Mapping Space, Sense and Movement in Florence: Historical GIS and the early modern city.
Edited by Nicholas Terpstra and Colin Rose.
Mapping Space, Sense, and Movement in Florence explores the potential of digital mapping or Historical GIS as a research and teaching tool to enable researchers and students to uncover the spatial, kinetic and sensory dimensions of the early modern city.
The exploration focuses on new digital research and mapping projects that engage the rich social, cultural, and artistic life of Florence in particular. One is a new GIS tool known as DECIMA, (Digitally-Encoded Census Information and Mapping Archive), and the other is a smartphone app called Hidden Florence. The international collaborators who have helped build these and other projects address three questions: how such projects can be created when there are typically fewer sources than for modern cities; how they facilitate more collaborative models for historical research into social relations, senses, and emotions; and how they help us interrogate older historical interpretations and create new models of analysis and communication. Four authors examine technical issues around the software programs and manuscripts. Five then describe how GIS can be used to advance and develop existing research projects. Finally, four authors look to the future and consider how digital mapping transforms the communication of research results, and makes it possible to envision new directions in research.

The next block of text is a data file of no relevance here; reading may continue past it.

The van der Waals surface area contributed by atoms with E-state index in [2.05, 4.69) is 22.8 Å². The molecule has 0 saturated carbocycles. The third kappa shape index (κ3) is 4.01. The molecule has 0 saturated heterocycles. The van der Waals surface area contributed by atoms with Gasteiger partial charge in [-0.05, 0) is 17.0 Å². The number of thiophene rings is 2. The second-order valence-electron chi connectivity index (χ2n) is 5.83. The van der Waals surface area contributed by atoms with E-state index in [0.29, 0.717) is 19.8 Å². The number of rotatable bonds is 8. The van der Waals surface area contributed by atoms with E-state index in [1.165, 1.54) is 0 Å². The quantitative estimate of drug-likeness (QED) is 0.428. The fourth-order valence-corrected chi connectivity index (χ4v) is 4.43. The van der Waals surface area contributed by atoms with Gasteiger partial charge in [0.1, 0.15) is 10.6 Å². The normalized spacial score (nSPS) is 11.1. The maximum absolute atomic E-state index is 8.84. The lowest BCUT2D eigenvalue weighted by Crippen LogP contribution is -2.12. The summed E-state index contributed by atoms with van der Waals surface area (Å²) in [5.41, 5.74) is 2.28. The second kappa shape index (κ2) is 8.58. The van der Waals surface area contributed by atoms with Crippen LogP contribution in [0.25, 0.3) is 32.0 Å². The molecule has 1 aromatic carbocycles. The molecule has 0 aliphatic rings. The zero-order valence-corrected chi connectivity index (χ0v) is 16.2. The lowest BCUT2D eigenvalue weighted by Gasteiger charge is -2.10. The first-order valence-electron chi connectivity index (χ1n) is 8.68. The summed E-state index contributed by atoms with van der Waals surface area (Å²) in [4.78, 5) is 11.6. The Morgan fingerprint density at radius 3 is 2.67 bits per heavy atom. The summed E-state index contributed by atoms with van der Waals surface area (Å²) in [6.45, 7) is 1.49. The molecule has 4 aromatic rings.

This exciting new volume is illustrated throughout with maps, screenshots and diagrams to show the projects at work. It will be essential reading for students and scholars of early modern Italy, the Renaissance and digital humanities.